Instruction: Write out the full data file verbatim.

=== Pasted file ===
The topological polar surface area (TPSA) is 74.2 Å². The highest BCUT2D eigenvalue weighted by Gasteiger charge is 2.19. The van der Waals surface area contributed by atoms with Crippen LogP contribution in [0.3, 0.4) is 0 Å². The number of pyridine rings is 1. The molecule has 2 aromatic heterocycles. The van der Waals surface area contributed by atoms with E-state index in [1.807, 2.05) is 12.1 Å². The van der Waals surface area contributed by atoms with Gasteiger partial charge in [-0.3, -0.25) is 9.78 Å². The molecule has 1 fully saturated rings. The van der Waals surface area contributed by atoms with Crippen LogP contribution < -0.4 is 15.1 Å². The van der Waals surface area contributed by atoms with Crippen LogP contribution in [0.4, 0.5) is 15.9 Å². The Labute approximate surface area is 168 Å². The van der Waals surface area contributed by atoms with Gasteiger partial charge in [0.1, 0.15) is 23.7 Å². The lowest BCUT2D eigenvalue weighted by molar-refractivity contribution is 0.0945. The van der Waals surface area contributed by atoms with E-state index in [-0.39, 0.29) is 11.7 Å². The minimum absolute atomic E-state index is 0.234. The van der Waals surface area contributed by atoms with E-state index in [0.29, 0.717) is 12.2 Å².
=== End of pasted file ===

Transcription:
The topological polar surface area (TPSA) is 74.2 Å². The highest BCUT2D eigenvalue weighted by Gasteiger charge is 2.19. The van der Waals surface area contributed by atoms with Crippen LogP contribution in [0.3, 0.4) is 0 Å². The number of pyridine rings is 1. The molecule has 2 aromatic heterocycles. The van der Waals surface area contributed by atoms with E-state index in [1.807, 2.05) is 12.1 Å². The van der Waals surface area contributed by atoms with Gasteiger partial charge in [-0.3, -0.25) is 9.78 Å². The molecule has 1 fully saturated rings. The van der Waals surface area contributed by atoms with Crippen LogP contribution < -0.4 is 15.1 Å². The van der Waals surface area contributed by atoms with Crippen LogP contribution in [0.4, 0.5) is 15.9 Å². The Labute approximate surface area is 168 Å². The van der Waals surface area contributed by atoms with Gasteiger partial charge in [0.1, 0.15) is 23.7 Å². The lowest BCUT2D eigenvalue weighted by molar-refractivity contribution is 0.0945. The van der Waals surface area contributed by atoms with E-state index in [-0.39, 0.29) is 11.7 Å². The minimum absolute atomic E-state index is 0.234. The van der Waals surface area contributed by atoms with E-state index in [0.29, 0.717) is 12.2 Å².